Toxic trolls: What does the body shaming of UP board exam topper say about our social media society?

Recently, a 15-year-old Class 10 board topper was ridiculed for her physical appearance, so much so that she regretted her top score. The incident has thrown light on the harmful nature of social media and its lasting scars, especially on teens.
Toxic trolls: What does the body shaming of UP board exam topper say about our social media society?
Express illustration: Mandar Pardikar

BENGALURU: Had I not been the topper, maybe I wouldn’t have been trolled so much. The video [of my achievement] went more viral because of my physical appearance,” says Prachi Nigam in a recent video. The 15-year-old Class 10 student, topped the Uttar Pradesh Board examinations of 2024 with 98.5 per cent but has been a victim to social media’s toxic trolls about her physical appearance.

While much support has poured in, the effect of the trolls not only leaves a life-long scar but also overshadows the teen’s academic achievements. This raises the question of how youngsters should deal with hurtful and often abusive comments. Kala Balasubramanian, a psychotherapist, points out that one of the reasons why these trolls affect people so much is because they are anonymous.

“In Prachi’s case, we are talking about a 15-year-old child. This is a period of development in a child, both physically and emotionally. It’s during this time that a child’s personality gets defined,” she says, adding, “A good support system is key; we don’t know how scathed she actually is. For a child who doesn’t have a good support system, it can impact him/her deeply with their whole self-esteem being affected.”

Divya Bhatia, a psychologist, highlights that social media is a double-edged sword. “It is not just about what you post but also about how it’s presented. For example, a shaving company’s print ad in support of Prachi read, ‘We hope you never get bullied into using your razor’. On one hand, it might sound like a compliment, but it is strategic placement of an advertisement. This kind of content has shifted the attention from her being a topper to her speaking about her physicality,” explains Bhatia.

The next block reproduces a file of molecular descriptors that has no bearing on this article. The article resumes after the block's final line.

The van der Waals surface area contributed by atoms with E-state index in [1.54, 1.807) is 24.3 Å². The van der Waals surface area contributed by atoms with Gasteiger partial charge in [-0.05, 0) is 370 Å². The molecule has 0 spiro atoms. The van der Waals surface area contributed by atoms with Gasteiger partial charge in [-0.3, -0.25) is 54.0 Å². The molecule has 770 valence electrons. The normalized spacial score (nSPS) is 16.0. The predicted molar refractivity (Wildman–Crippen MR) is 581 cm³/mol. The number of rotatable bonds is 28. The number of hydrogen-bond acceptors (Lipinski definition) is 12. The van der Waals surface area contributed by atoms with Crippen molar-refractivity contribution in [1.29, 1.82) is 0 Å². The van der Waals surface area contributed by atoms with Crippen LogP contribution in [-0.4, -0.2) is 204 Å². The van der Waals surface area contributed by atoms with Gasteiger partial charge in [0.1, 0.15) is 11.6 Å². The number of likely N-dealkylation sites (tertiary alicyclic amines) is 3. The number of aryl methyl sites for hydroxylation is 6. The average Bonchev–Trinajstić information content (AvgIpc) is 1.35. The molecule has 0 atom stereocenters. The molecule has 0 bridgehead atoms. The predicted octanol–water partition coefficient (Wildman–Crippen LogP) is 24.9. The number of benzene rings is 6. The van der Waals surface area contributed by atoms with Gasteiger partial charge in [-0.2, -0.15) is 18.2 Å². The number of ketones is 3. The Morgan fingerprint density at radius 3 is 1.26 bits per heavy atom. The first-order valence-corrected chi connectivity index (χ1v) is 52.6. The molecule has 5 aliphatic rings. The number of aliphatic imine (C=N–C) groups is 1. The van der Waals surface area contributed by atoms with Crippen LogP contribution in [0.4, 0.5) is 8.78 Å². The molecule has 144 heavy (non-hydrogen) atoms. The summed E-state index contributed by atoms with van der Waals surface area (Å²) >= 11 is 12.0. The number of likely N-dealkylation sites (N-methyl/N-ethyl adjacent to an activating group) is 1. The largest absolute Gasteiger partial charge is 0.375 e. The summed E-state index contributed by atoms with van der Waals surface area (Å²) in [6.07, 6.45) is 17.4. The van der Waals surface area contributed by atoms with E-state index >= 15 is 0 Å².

While many may suggest ignoring and deleting comments that are irrelevant and abusive, there’s no doubt that these words put out in public are hurtful and linger in one’s mind. This is why Punitha Acharya, a dancer who also creates content along with her seven-year-old daughter Aryaa Sriram, has some ground rules she follows. “The child does not have access to the internet. I do show a few good and funny comments to encourage her but I put a heavy filter otherwise. Trolls can affect you personally but it is something that has to be dealt with,” says Acharya.

Sanjeevani Kothari, a social media manager, says that since these days people are consuming most of the information on social media, it does not take much time for trends to snowball into something big. “With the social media economy booming now, everything is content. Most people want to get on the bandwagon of anything that is trending. I am in no way saying that people who stood up for Prachi don’t mean it, but what I mean is that these are all the effects of social media,” explains Kothari.

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The New Indian Express